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Assemble 2021: Mexico City Roundup
Culture

Assemble 2021: Mexico City Roundup

Why Assemble?

Well, not to be too literal, but we assembled. The name Assemble is a reference to Meltano being used to assemble a data stack/pipeline. The event itself was originally inspired by GitLab’s team offsites called Contribute. At Contribute, the entire all-remote team gathers to bond and meet face-to-face. We wanted to bring our all-remote team together in a similar fashion. 

The easiest way to explain Assemble is that it’s an employee perk. Yet, anyone who has attended any team offsite knows that these events are so much more. There is nothing like meeting someone in person whom you have only ever seen virtually. You realize they are so much taller than you expected, they love Pokémon just as much as you, and now you have a new work bestie you never knew you needed. My favorite definition of “assemble” is, “fit together the separate component parts.” That is what this event feels like – everyone coming from different parts of the world, bringing their range of experiences to become one. And somehow, we all fit together to become a better whole.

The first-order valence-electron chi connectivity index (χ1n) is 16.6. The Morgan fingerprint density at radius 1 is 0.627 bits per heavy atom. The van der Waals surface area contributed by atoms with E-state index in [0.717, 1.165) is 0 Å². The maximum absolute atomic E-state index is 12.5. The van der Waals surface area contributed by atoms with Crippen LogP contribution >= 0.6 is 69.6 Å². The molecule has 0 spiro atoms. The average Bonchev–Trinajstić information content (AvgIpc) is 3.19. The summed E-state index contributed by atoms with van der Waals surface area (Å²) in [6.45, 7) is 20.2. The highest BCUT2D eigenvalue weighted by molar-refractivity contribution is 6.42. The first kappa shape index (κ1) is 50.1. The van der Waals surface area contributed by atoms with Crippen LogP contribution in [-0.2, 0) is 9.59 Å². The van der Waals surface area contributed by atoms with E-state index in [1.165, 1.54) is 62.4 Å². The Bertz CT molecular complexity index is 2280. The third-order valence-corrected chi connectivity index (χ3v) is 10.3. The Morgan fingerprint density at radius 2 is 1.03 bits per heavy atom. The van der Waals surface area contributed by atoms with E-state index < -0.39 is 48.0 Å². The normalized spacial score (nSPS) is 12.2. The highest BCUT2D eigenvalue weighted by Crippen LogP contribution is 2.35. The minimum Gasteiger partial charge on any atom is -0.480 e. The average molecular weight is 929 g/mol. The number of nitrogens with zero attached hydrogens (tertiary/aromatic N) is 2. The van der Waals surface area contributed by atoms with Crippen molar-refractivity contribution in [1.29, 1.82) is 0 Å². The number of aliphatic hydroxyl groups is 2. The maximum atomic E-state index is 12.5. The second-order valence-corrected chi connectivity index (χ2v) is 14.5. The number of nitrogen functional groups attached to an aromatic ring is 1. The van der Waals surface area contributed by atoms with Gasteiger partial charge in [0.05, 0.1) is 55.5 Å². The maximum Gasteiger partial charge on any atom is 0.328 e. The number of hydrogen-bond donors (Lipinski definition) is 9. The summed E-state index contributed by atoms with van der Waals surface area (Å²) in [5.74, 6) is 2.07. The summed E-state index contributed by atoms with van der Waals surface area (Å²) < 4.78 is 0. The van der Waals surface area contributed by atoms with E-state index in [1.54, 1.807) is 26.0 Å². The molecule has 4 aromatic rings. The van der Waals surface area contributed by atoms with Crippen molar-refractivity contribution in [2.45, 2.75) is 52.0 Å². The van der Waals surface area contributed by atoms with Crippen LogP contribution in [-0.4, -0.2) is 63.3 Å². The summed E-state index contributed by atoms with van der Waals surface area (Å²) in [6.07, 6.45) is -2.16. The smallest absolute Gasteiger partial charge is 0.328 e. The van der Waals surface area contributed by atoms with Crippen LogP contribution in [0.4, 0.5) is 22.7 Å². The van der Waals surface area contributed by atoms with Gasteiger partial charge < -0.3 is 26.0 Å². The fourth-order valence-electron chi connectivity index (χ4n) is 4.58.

For any remote team looking to start a similar offsite, I am happy to talk about ROI and how to make the most of every opportunity it affords, but that is not this post.

What did we do?

The team spent four days being tourists, brainstorming, talking strategy, and eating all the tacos – literally every taco we could find. We hired a photographer to take headshots, because if there are no pics, did it actually happen these days? 😛

Meltano team 2021
From left to right: AJ Steers (Head of Engineering), Ken Payne (Software Engineer), Amanda Folson (Developer Relations Manager). Edgar Ramírez Mondragón (Senior Software Engineer), Douwe Maan (Founder & CEO), Taylor Murphy (Head of Product & Data), Emily Kyle (Director of Marketing), Florian Hines (Staff Software Engineer)

What came out of it?

The team discovered we are all weirdly obsessed with Shramp, our Meltano Shramp Slack channel, and Ryan Reynolds. 

More importantly, we addressed many foundational business aspects, including:

Branding 

As a result of our recent spin-off from GitLab and funding, the team decided it is time to give the Meltano brand an updated look and feel. Turning points, such as funding, are also great opportunities to make brand refreshes. The goal is to evolve the brand to reflect our product and company maturity. We want our brand to be infused with personality, to look and feel distinct from others in the market. Up until now, the Meltano brand has been a bit devoid of personality visually. Meltano had an opinionated approach to software development and the future of data. Thus, we desire an improved visual representation of who we are and what we offer. More to come on our updated branding.

Values